By: Kevin Vu, IMAGO Summer Fellow 2021

Unbeknownst to me, my first encounter with systems thinking started at a very young age.  In one of my first memories, I was exposed to the topic when I watched my first movie in theatres before reaching the tender age of 3.  In the Lion King, Mufasa teaches Simba about the Circle of Life:

Mufasa: Everything you see exists together in a delicate balance. As king, you need to understand that balance and respect all the creatures — from the crawling ant to the leaping antelope.

Simba: But, Dad, don’t we eat the antelope?

Mufasa: Yes, Simba. But let me explain. When we die, our bodies become the grass, and the antelope eat the grass. And so we’re all connected in the great Circle of Life.1

Before we dive deeper into systems thinking, we must establish an understanding of what a system is and its various parts.  In the book Thinking in Systems, Donella H. Meadows has a simple yet efficient description: “A system is an interconnected set of elements that is coherently organized in a way that achieves something… a system must consist of three kinds of things: elements, interconnections, and a function or purpose.”2  In this classic scene from the Lion King, Mufasa pushes Simba to be a systems thinker in an attempt to make him self-aware about the connections and his part in the ecosystem.  

So What is Systems Thinking?

So we now have a basic understanding of a system. Yet, from the definition, it seems like such a broad subject. Anything with multiple parts can very well be a system: oceans, jungles, beaches, forests, rivers, cars, computers, assembly lines, families, schools, clubs, organizations, governments, cities, states, nations, organisms, companies, industries; the list can be endless.  Every day of their lives, people worldwide participate in a multitude of systems, yet they are not aware of their role in it; further, many do not understand the other parts of the system and how they operate.  Systems thinking allows people to understand these interconnections between elements, enabling them to adjust and work towards the desired purpose. Outside of systems thinking, most individuals have been conditioned to problem-solve conventionally and linearly. The power of systems thinking gives individuals/organizations the ability to understand their purpose and solve problems from a macro perspective (Refer to Table 1); by forcing them to reflect on their aspirational purpose (what they are striving to achieve) versus their current purpose (what they are actually achieving).3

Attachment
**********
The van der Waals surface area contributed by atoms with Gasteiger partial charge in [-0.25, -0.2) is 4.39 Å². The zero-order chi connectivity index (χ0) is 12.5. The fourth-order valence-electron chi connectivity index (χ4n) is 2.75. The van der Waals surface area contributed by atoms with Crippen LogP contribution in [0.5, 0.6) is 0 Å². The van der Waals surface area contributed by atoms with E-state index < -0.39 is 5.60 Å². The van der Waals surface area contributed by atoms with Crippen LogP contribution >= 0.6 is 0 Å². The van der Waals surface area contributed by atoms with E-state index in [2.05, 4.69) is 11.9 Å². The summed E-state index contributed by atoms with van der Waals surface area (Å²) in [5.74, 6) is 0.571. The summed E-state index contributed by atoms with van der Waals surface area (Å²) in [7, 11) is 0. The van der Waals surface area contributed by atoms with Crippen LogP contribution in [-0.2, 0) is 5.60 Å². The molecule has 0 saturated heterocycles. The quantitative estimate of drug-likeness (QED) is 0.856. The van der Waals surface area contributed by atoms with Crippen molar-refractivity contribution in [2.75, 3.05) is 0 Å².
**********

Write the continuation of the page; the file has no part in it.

The Five Disciplines

Table 1: Conventional Thinking vs. Systems Thinking. Source: Innovations Associates Organizational Learning

Systems Thinking was popularized in the book The Fifth Discipline by Peter Senge, a senior lecturer at MIT’s Sloan School of Management.  In the book, Peter Senge illustrates how modern work environments have forced companies and individuals into siloes, forcing them to think conventionally in a way that hampers learning.  The current corporate system, in many ways, has taken away the drive of many employees, as many stick to a hierarchal structure that limits people to narrow job descriptions, forcing them into passionless positions that requires clocking in and out of work.  People are inherently driven to learn; however, this drive can be quickly snuffed in current work environments.  This natural thirst for learning is exemplified in children and toddlers, who spend their days picking up new words, tastes, opinions, and skills.  Too often, organizations and their managers become comfortable in conventional thinking and become accustomed to a reactive way of running their business.  This runs the risk of missing subtle problems, which can eventually compound into unsurmountable issues.  In response, Peter Senge disseminated the Five Disciplines that promotes learning and passion within organizations:

Figure 1